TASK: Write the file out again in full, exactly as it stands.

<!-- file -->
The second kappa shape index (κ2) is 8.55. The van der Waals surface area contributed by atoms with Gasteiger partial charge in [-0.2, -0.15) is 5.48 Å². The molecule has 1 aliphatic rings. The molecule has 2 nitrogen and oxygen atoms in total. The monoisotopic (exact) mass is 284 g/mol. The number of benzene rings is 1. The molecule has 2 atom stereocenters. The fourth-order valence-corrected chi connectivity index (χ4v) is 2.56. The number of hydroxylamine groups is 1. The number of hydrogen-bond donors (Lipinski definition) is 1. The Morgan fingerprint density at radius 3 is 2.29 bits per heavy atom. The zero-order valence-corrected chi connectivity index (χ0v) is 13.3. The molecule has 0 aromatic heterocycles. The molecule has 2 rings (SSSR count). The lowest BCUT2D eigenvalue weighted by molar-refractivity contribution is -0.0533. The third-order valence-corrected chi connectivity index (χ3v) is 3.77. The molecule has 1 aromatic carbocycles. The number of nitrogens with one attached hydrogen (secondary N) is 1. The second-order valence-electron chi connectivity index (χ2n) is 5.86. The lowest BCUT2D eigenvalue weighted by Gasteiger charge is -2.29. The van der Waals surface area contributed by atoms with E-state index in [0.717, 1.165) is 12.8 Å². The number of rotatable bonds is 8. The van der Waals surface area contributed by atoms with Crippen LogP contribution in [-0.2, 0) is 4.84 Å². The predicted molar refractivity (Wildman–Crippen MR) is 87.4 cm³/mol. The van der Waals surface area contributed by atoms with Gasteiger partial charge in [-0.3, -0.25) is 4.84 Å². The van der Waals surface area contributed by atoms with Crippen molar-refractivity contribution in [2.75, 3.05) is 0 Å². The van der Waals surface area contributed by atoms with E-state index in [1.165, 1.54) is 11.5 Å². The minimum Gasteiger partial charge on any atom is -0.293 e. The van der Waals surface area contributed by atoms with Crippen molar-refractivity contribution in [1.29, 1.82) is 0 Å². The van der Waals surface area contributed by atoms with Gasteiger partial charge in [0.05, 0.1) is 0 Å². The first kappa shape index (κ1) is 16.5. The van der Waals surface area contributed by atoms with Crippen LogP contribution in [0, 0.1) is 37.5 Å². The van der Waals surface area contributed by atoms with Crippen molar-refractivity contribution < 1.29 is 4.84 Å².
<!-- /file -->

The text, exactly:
The second kappa shape index (κ2) is 8.55. The van der Waals surface area contributed by atoms with Gasteiger partial charge in [-0.2, -0.15) is 5.48 Å². The molecule has 1 aliphatic rings. The molecule has 2 nitrogen and oxygen atoms in total. The monoisotopic (exact) mass is 284 g/mol. The number of benzene rings is 1. The molecule has 2 atom stereocenters. The fourth-order valence-corrected chi connectivity index (χ4v) is 2.56. The number of hydroxylamine groups is 1. The number of hydrogen-bond donors (Lipinski definition) is 1. The Morgan fingerprint density at radius 3 is 2.29 bits per heavy atom. The zero-order valence-corrected chi connectivity index (χ0v) is 13.3. The molecule has 0 aromatic heterocycles. The molecule has 2 rings (SSSR count). The lowest BCUT2D eigenvalue weighted by molar-refractivity contribution is -0.0533. The third-order valence-corrected chi connectivity index (χ3v) is 3.77. The molecule has 1 aromatic carbocycles. The number of nitrogens with one attached hydrogen (secondary N) is 1. The second-order valence-electron chi connectivity index (χ2n) is 5.86. The lowest BCUT2D eigenvalue weighted by Gasteiger charge is -2.29. The van der Waals surface area contributed by atoms with E-state index in [0.717, 1.165) is 12.8 Å². The number of rotatable bonds is 8. The van der Waals surface area contributed by atoms with Crippen LogP contribution in [-0.2, 0) is 4.84 Å². The predicted molar refractivity (Wildman–Crippen MR) is 87.4 cm³/mol. The van der Waals surface area contributed by atoms with Gasteiger partial charge in [-0.3, -0.25) is 4.84 Å². The van der Waals surface area contributed by atoms with Crippen molar-refractivity contribution in [2.75, 3.05) is 0 Å². The van der Waals surface area contributed by atoms with E-state index in [1.165, 1.54) is 11.5 Å². The minimum Gasteiger partial charge on any atom is -0.293 e. The van der Waals surface area contributed by atoms with Crippen molar-refractivity contribution in [1.29, 1.82) is 0 Å². The van der Waals surface area contributed by atoms with Gasteiger partial charge in [0.05, 0.1) is 0 Å². The first kappa shape index (κ1) is 16.5. The van der Waals surface area contributed by atoms with Crippen LogP contribution in [0, 0.1) is 37.5 Å². The van der Waals surface area contributed by atoms with Crippen molar-refractivity contribution < 1.29 is 4.84 Å².